What is a Cornea Transplant?
A cornea transplant is an operation to replace the window to the eye. When the cornea becomes clouded and vision is reduced, the central portion can be removed and a new piece of cornea from the donor inserted in order to improve vision.
Clear transplanted cornea
What are the risks?
Cornea transplant is a relatively safe procedure. It is usually done under general anaesthesia. The major risk of the operation is that of rejection. The cornea is an organ just like the liver or kidney and can reject. In general, the rate of rejection is very low and even when a rejection episode occurs, it can be reversed with the use of eye drops if it is treated early. When the cornea does completely reject, it becomes clouded and another cornea transplant can be repeated at a later date.
The risk of serious complications such as an infection in the eye or bleeding at the time of surgery is extremely rare, about 1 in 5000 operations. These complications can be disastrous leading to total loss of sight of the eye itself.
The cornea transplant is done with human tissue. All donors are tested for the AIDS virus and for hepatitis. Those tested positive will not be used.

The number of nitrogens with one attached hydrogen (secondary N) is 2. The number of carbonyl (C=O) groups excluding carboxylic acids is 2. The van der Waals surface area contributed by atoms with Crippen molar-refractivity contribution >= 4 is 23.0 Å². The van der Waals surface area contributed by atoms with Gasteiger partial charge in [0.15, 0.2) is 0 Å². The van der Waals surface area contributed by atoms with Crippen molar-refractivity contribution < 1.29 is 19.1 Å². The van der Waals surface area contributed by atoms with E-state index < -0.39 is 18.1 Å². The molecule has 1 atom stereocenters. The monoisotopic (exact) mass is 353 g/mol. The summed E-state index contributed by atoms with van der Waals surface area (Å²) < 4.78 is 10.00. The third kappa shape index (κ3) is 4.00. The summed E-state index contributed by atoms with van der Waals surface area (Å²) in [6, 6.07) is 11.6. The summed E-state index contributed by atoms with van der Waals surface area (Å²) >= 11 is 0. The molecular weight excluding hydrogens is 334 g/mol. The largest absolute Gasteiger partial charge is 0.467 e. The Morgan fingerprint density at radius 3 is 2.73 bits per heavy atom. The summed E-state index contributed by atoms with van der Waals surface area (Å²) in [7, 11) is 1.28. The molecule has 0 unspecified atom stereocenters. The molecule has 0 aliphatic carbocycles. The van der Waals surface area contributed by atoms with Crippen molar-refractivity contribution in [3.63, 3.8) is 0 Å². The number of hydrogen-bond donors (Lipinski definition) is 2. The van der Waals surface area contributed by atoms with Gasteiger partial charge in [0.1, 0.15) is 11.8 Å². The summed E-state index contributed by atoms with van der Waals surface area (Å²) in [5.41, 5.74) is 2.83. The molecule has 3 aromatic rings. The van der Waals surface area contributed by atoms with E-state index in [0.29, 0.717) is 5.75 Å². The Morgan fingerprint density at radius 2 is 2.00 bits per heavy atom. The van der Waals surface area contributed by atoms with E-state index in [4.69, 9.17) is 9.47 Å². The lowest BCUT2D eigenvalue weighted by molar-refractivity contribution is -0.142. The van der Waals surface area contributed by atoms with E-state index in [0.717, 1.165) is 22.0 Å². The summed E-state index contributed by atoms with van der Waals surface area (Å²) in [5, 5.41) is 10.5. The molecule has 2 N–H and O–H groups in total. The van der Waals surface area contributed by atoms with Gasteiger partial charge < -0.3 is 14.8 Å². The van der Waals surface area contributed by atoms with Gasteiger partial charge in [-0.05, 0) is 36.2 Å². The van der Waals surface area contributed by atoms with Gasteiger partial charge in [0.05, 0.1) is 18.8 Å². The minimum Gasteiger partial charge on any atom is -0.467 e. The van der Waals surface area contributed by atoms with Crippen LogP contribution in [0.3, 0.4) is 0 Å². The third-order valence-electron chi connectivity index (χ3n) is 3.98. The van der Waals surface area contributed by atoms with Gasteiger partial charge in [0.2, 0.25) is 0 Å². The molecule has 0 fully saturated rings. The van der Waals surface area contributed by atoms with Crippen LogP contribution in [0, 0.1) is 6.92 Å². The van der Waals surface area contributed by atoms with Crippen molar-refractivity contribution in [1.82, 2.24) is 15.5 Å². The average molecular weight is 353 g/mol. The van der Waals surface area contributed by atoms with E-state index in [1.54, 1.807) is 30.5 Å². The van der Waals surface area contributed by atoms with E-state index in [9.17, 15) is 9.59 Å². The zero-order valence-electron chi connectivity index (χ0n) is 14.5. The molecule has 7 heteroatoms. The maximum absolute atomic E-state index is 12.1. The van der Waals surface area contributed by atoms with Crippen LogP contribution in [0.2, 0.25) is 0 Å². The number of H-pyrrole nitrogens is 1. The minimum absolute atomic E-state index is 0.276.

What do I need to do after surgery?
An eye patch will generally be worn for one day only. The plastic shield must be worn at bedtime for one month after surgery. Eye drops are used for at least 6 months and sometimes one drop at bedtime is used indefinitely.
You may also resume normal activities such as bending, walking, showering, bathing, etc, the day after surgery. Very vigorous activity should be delayed for a month after surgery.
When will I see well again?
There will be stitches on your cornea after surgery. These stitches will be removed over a period of one year. The best possible vision will be attained after all these stitches are removed. You may need to wear glasses to achieve the best vision possible for your eye.